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7 Steps to Become a Teacher in California
Becoming a teacher in California may seem like a confusing, daunting process. But getting the proper teacher training and California teacher credentials doesn’t have to be an experience of navigating bureaucratic labyrinths. Following these seven simple steps will get you to the front of a classroom without losing all of your hair from frustration along the way.
1. Choose What You Want to Teach
Before you become a teacher in California, you’ll want to consider what type of students and what subject you’d like to teach. Elementary school? High school? Special education? The Commission on Teacher Credentialing has separate steps and guidelines depending on which type of teaching you want to do in California. You can change your mind later, but it might make your journey to obtain your California teaching credentials a bit longer.
2. Get a Degree
Generally, to become a teacher in California, a candidate will begin by completing a baccalaureate or advanced degree. Consider your major based on the age level and subject you plan to teach. A school counselor or advisor can help you decide if you’re not sure what to major in. And of course, some people who want to teach in California begin by pursuing a Master’s in Teaching (MAT), which offers more extensive teacher training and support throughout the teacher credential process.
3. Enroll in a Teacher Preparation Program
This step usually coincides with seeking a degree, but can be completed on its own. A complete list of the institutions who offer a Commission-approved teacher preparation program for individuals wishing to become a teacher in California is available on the Prospective CA Educator website.
4. Complete a Student Teaching Experience
Many programs will also include an “observation” experience first, but a requirement for all enrolled teacher candidates in California is student teaching. Successful student teaching includes creating and implementing lesson plans, and often writing reflections or putting together a portfolio.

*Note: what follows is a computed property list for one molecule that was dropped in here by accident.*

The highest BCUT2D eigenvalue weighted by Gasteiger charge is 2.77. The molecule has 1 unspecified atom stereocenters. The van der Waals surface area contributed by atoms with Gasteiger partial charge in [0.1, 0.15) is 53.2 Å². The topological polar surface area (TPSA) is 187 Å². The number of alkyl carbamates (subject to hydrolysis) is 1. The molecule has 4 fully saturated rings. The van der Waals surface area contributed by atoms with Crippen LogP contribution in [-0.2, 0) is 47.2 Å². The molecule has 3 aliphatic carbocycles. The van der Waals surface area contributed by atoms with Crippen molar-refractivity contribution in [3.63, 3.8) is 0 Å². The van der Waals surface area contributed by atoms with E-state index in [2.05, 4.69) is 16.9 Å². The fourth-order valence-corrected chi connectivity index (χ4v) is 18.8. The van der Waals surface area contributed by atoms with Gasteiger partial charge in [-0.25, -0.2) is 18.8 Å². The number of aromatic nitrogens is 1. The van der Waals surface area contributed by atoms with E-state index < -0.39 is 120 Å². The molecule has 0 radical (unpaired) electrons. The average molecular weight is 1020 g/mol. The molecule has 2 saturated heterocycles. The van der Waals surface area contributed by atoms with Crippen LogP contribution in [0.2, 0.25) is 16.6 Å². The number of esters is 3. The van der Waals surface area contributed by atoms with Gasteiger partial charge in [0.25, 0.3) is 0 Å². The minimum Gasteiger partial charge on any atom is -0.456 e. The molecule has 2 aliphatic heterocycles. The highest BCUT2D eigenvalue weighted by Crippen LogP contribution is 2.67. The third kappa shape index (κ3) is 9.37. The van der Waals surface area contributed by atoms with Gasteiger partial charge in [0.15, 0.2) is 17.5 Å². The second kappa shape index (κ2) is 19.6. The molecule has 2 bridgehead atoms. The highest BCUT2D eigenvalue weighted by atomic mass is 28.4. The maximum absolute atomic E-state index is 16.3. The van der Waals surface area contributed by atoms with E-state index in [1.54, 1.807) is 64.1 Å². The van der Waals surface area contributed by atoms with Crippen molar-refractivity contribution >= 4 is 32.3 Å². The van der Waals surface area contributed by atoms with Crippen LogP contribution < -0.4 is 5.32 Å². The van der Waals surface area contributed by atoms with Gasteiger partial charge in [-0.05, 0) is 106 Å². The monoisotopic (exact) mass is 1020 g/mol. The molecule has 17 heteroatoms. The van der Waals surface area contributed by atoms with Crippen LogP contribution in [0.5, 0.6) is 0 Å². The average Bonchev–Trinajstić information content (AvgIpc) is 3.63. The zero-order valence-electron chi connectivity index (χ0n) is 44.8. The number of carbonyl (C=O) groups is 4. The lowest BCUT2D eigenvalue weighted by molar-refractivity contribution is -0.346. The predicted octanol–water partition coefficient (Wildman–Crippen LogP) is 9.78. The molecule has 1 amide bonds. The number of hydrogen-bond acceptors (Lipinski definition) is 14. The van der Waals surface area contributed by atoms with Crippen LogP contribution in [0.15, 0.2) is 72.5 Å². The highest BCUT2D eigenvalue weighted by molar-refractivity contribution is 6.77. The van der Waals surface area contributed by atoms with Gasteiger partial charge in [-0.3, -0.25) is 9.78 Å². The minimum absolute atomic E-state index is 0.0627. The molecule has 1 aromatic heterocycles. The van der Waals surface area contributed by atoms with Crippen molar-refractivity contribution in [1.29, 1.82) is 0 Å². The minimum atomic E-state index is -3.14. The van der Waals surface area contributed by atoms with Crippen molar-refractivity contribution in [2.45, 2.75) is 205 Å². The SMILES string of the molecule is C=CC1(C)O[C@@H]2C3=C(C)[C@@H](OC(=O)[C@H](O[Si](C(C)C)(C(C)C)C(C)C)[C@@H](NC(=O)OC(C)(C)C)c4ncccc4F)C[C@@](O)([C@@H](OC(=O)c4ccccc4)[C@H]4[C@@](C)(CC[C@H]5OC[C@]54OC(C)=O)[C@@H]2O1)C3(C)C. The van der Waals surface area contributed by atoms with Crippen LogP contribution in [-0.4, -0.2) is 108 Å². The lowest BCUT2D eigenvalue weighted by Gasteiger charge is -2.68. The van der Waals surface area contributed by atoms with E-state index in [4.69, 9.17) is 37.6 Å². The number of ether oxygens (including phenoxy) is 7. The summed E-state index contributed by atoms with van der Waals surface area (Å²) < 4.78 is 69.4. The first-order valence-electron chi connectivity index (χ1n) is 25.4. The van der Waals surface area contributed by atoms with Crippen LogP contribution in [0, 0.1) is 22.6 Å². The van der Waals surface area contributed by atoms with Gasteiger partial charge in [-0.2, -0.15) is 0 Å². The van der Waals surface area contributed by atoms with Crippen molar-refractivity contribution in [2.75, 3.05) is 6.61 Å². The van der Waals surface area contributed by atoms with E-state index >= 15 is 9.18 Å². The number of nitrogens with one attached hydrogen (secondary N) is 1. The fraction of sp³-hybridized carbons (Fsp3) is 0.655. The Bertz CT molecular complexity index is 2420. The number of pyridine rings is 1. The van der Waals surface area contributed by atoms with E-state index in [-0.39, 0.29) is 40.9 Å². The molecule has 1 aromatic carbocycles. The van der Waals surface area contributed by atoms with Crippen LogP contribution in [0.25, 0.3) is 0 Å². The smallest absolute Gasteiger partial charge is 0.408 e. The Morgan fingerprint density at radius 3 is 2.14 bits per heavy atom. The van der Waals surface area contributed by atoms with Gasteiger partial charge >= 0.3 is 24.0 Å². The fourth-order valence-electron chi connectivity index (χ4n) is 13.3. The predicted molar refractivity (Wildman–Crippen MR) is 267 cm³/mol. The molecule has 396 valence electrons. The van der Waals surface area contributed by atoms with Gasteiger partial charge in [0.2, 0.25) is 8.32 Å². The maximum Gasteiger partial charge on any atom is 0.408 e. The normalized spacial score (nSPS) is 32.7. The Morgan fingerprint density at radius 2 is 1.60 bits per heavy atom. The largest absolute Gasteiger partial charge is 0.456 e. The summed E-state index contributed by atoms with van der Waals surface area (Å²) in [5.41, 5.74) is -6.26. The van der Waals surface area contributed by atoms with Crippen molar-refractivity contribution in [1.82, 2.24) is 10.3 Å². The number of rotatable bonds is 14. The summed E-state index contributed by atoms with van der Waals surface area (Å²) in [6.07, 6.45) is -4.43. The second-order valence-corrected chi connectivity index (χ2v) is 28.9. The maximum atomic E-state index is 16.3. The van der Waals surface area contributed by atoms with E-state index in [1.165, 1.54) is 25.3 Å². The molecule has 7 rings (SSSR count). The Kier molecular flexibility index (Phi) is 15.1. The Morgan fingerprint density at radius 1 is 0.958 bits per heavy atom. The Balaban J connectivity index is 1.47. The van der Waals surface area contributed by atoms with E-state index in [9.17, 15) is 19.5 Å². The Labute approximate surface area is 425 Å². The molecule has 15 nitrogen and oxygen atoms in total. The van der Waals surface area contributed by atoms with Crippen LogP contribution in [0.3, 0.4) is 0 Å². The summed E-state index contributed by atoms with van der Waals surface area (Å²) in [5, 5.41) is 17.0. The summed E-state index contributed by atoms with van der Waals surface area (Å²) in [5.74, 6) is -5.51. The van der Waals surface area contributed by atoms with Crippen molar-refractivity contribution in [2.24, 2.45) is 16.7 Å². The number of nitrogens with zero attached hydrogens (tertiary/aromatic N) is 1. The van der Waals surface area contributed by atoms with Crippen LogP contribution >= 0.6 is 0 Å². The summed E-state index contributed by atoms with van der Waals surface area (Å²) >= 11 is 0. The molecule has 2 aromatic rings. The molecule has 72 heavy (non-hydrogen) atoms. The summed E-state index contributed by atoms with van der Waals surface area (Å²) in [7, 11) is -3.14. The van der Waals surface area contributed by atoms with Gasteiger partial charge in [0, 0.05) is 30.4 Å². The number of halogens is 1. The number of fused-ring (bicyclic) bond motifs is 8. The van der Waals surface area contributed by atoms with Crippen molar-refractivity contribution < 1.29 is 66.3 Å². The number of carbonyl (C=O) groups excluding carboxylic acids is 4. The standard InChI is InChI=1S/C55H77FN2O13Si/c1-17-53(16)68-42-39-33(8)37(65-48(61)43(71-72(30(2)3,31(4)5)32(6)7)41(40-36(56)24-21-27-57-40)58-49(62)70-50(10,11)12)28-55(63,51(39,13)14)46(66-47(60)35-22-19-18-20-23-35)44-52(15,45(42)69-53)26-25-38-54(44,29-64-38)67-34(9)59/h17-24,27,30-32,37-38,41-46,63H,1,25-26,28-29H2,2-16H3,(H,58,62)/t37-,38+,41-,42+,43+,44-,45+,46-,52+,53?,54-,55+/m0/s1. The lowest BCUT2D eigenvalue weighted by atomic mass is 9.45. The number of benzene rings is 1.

5. Take a Computer Class… or Two
All individuals who wish to obtain their California teacher credentials need to demonstrate fluency with computers and technology. According to the state’s specific requirements, California teachers must “complete foundational computer technology coursework that includes general and specialized skills in the use of computers in educational settings.” This can often be done while in college or enrolled at a Commission-approved teacher preparation program.
6. Pass the Tests
The next step to becoming a teacher in California is passing tests such as the CBEST — a test on reading, writing and math — and the CSET — a subject matter competency exam. You can also take CSU Placement examinations in place of the CBEST to meet the requirement. The CBEST can also be met by passing another state’s basic skills examination. Evaluations can usually be taken several times (a fee is required each time) if you do not pass the evaluation the first time. In the event that a teacher is transferring to California from out of state, the teacher may be exempt from testing if they hold a valid, non-emergency teacher credential and meet other qualifications. Also, if you want to teach in California as an elementary school educator, it is required to pass the Reading Instruction Competence Assessment (RICA), unless you are coming from out of state.
7. Obtain a Formal Recommendation
After student teaching and a degree is completed, a formal recommendation for the credential from your college, university or teacher preparation program will need to be submitted. Many students also put together a portfolio or ePortfolio to showcase their experience and readiness to teach.
There are other paths to becoming a teacher in California besides the one detailed above. If you want to teach elementary, middle or high school, you may be able to obtain your California teacher credentials through a teaching internship. Alternatively, you may be able to earn your elementary or high school teacher credential with experience from instructing at a private school, in the Peace Corps or through obtaining National Board Certification. Special education teachers can only obtain their credentials through a college, university or designated internship program.
The Learning Never Ends
Once you land your first job and start teaching in California, the learning doesn’t end. Teachers in California must stay on top of trends and educational research by taking occasional classes and participating in professional development workshops. Becoming a teacher in California is a lifelong process of shaping the future, so remember to chart your path and put your best foot forward. It’s an incredible journey.